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David Poulsen, Grace Honik, David Gritz; Case Control Study of Herpes Zoster Ophthalmicus in the Bronx Using Population-based and Clinic-based Controls. Invest. Ophthalmol. Vis. Sci. 2013;54(15):2905.
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Herpes zoster ophthalmicus (HZO) has an estimated incidence of 1.5 to 6.4 cases per 10,000 persons per year in the general population. As far as the authors are aware, no previous study has reported the epidemiology of HZO in the Bronx, or estimated the risk of developing HZO among persons with HIV. HIV is 3.6 times more prevalent in the Bronx than in the U.S. overall, allowing examination of the association between HIV and HZO. Montefiore Medical Center is the largest healthcare provider in the Bronx, caring for about one-third of the Bronx population each year.
This is a retrospective case-control study of the risk of developing herpes zoster ophthalmicus among patients that are HIV-positive and living in the Bronx. Cases were Bronx residents diagnosed with new-onset HZO during the ten year study period (May 1, 2002 to April 30, 2012) at Montefiore Medical Center. The study utilizes two different case control approaches: 1. A population-based control group taken from the 2010 U.S. Census and 2010 New York City HIV/AIDS Annual Surveillance Statistics, matched to the Zip codes of cases; 2. Clinic-based controls chosen randomly on the same appointment date as cases in a 20:1 ratio. The data were used to calculate odds ratios of HIV infection and HZO. The data was analyzed using STATA 12 (College Station, TX) and statistically significant relationships were assessed at p=0.05.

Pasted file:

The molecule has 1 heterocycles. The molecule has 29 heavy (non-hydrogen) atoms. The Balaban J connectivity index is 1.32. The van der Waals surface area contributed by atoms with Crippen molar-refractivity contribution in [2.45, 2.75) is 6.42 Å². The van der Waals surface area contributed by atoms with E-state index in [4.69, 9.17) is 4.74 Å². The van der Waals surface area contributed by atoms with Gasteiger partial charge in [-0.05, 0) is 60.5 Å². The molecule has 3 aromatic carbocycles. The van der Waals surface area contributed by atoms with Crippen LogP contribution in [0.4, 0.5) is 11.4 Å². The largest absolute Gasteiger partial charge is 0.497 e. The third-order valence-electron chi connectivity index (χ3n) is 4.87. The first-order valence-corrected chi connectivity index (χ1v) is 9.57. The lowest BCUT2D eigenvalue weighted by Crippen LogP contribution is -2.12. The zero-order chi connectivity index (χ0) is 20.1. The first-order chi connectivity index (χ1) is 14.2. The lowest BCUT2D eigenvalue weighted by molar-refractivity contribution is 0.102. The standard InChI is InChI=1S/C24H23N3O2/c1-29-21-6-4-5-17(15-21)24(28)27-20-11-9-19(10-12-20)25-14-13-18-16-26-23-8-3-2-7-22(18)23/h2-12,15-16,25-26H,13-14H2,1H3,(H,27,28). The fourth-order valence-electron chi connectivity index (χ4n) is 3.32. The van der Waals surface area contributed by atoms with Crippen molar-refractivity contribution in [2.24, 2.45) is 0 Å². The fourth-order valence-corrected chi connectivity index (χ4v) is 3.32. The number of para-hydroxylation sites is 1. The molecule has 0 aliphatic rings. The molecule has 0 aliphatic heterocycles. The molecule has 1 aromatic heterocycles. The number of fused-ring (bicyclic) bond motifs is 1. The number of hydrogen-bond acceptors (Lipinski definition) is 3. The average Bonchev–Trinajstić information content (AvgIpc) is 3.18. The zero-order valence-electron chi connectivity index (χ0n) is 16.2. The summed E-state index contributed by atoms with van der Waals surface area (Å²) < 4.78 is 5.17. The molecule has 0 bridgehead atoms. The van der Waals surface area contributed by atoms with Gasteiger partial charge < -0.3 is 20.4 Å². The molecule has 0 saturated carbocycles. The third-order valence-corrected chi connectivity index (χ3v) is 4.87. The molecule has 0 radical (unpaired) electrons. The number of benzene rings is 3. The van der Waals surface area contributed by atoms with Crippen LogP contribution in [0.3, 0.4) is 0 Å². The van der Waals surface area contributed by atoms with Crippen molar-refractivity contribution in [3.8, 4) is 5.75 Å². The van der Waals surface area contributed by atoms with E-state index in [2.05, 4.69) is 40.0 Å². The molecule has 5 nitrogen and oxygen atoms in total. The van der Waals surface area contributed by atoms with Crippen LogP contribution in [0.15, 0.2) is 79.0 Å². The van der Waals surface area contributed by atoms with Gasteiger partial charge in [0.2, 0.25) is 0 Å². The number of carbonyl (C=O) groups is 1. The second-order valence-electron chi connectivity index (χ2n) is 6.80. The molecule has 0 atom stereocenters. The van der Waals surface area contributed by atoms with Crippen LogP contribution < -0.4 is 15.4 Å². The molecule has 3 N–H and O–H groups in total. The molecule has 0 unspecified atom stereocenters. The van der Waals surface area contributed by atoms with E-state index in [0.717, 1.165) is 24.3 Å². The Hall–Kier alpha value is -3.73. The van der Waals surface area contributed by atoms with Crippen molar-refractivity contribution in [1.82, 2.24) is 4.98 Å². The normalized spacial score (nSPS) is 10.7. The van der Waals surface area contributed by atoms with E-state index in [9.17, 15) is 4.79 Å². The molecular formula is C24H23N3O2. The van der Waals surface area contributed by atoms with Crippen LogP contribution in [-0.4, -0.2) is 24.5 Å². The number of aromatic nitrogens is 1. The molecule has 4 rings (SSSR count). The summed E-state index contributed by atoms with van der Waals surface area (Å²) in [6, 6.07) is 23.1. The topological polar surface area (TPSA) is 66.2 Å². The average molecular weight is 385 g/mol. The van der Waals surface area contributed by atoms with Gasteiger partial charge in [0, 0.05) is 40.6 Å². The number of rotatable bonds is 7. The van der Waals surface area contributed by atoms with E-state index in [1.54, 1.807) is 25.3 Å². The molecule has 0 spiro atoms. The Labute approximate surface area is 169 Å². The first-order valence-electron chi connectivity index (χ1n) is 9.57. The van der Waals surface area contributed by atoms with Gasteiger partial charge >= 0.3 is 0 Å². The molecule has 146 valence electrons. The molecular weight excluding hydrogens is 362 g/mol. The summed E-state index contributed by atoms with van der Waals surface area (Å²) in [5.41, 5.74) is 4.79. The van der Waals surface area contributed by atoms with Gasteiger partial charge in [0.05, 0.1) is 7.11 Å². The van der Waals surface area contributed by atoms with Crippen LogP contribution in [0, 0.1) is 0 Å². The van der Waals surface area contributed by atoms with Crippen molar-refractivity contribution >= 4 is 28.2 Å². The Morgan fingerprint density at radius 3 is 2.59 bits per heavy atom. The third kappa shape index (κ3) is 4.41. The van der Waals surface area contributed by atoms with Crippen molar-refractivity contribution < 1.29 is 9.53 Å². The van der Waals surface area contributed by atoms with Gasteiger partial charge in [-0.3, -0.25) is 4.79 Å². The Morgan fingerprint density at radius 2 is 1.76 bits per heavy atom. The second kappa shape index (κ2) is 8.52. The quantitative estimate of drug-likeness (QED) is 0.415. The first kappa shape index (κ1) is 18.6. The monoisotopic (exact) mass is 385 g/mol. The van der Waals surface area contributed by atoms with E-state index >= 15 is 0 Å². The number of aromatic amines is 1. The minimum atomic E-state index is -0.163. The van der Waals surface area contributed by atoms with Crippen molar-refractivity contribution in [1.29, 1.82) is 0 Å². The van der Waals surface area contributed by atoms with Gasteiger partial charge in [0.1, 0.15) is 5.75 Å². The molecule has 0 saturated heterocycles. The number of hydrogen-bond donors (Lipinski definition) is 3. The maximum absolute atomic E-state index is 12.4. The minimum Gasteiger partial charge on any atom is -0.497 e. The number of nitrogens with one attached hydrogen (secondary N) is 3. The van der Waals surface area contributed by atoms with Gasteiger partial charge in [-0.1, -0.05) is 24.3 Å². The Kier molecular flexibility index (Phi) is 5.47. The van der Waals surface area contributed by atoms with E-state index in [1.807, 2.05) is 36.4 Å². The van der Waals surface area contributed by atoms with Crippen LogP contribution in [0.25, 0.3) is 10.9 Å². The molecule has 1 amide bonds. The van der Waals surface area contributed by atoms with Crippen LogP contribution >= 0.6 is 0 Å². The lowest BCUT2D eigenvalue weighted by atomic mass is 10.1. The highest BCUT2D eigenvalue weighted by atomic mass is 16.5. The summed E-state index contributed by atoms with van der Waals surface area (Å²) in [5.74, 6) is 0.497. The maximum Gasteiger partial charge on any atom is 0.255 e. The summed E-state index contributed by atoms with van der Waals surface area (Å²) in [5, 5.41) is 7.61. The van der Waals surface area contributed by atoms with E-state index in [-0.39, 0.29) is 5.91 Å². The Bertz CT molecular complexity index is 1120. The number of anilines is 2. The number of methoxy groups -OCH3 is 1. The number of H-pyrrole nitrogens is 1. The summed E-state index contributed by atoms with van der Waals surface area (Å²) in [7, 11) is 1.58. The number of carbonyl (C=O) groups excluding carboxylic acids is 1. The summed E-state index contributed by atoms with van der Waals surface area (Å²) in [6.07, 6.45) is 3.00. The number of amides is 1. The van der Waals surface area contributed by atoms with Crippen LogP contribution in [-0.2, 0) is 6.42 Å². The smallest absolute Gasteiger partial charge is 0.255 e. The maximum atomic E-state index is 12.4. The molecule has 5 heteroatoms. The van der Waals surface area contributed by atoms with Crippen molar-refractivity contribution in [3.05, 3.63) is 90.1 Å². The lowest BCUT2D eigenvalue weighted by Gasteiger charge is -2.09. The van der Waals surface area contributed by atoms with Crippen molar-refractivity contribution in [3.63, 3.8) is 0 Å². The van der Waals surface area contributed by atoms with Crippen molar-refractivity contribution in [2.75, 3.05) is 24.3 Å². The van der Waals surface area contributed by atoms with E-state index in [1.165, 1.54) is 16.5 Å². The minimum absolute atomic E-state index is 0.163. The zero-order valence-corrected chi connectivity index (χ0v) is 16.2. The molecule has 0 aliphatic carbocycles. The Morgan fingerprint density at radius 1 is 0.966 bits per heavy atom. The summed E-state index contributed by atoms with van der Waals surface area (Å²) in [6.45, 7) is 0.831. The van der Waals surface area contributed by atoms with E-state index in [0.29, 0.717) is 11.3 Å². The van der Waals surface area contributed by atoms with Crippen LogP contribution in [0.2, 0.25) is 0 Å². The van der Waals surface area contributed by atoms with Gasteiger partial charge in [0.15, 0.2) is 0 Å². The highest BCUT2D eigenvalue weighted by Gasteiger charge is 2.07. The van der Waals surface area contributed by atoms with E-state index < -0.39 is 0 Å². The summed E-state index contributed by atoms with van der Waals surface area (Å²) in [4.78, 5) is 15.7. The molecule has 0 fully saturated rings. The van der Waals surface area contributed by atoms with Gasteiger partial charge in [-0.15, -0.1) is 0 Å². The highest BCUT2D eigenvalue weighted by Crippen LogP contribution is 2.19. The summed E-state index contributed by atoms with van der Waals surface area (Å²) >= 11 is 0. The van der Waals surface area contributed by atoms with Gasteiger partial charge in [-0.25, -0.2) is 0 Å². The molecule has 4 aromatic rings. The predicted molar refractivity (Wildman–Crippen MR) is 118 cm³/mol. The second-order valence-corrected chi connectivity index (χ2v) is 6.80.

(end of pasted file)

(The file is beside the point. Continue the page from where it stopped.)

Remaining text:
During the study period, 106 incident cases of herpes zoster ophthalmicus met inclusion criteria. Compared to the population-based controls (n=1,405,127), infection with HIV showed an increased association of having HZO relative to those not known to be HIV-positive by an odds ratio of 11.027 (95% CI: 6.324-19.229; p<0.001), using multivariate logistic regression to control for age group, zip code, and gender. Compared to clinic-based controls (n=2,120), HIV infection was shown to increase the odds of HZO by 10.281 (95% CI 5.422-19.493) using multivariate regression to control for age, gender, and race.
Infection with HIV is a significant risk factor for having an incident case of herpes zoster ophthalmicus. This is particularly significant in the Bronx where the prevalence of HIV infection is relatively high. Patients, particularly young patients, who develop HZO should be tested for HIV, especially if other risk factors for HIV are present.
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